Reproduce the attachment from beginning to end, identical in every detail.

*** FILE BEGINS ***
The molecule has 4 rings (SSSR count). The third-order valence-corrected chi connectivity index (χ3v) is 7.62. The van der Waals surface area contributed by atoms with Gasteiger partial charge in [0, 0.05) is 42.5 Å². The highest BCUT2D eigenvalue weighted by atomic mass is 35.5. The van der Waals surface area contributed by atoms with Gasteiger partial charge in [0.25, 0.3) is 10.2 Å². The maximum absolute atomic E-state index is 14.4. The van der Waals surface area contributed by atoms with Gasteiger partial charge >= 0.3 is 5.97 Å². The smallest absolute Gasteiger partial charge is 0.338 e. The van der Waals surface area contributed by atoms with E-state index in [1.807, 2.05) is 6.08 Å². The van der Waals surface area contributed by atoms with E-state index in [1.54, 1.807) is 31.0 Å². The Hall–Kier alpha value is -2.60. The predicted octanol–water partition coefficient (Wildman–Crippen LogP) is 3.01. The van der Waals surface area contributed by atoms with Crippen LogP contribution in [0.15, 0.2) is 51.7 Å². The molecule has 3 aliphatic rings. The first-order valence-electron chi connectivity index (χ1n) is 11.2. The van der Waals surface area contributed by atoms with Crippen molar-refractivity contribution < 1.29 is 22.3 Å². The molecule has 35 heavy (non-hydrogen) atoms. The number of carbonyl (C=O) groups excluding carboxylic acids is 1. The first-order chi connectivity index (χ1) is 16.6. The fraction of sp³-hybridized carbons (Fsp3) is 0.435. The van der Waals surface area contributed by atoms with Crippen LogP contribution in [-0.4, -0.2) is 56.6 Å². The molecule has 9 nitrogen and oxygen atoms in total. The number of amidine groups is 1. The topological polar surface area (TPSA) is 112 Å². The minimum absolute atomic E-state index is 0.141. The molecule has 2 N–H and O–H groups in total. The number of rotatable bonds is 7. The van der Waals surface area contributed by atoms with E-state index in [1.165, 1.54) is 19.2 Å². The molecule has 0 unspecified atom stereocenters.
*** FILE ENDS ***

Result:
The molecule has 4 rings (SSSR count). The third-order valence-corrected chi connectivity index (χ3v) is 7.62. The van der Waals surface area contributed by atoms with Gasteiger partial charge in [0, 0.05) is 42.5 Å². The highest BCUT2D eigenvalue weighted by atomic mass is 35.5. The van der Waals surface area contributed by atoms with Gasteiger partial charge in [0.25, 0.3) is 10.2 Å². The maximum absolute atomic E-state index is 14.4. The van der Waals surface area contributed by atoms with Gasteiger partial charge >= 0.3 is 5.97 Å². The smallest absolute Gasteiger partial charge is 0.338 e. The van der Waals surface area contributed by atoms with E-state index in [1.807, 2.05) is 6.08 Å². The van der Waals surface area contributed by atoms with E-state index in [1.54, 1.807) is 31.0 Å². The Hall–Kier alpha value is -2.60. The predicted octanol–water partition coefficient (Wildman–Crippen LogP) is 3.01. The van der Waals surface area contributed by atoms with Crippen LogP contribution in [0.15, 0.2) is 51.7 Å². The molecule has 3 aliphatic rings. The first-order valence-electron chi connectivity index (χ1n) is 11.2. The van der Waals surface area contributed by atoms with Crippen molar-refractivity contribution < 1.29 is 22.3 Å². The molecule has 35 heavy (non-hydrogen) atoms. The number of carbonyl (C=O) groups excluding carboxylic acids is 1. The first-order chi connectivity index (χ1) is 16.6. The fraction of sp³-hybridized carbons (Fsp3) is 0.435. The van der Waals surface area contributed by atoms with Crippen LogP contribution in [-0.4, -0.2) is 56.6 Å². The molecule has 9 nitrogen and oxygen atoms in total. The number of amidine groups is 1. The topological polar surface area (TPSA) is 112 Å². The minimum absolute atomic E-state index is 0.141. The molecule has 2 N–H and O–H groups in total. The number of rotatable bonds is 7. The van der Waals surface area contributed by atoms with E-state index in [1.165, 1.54) is 19.2 Å². The molecule has 0 unspecified atom stereocenters.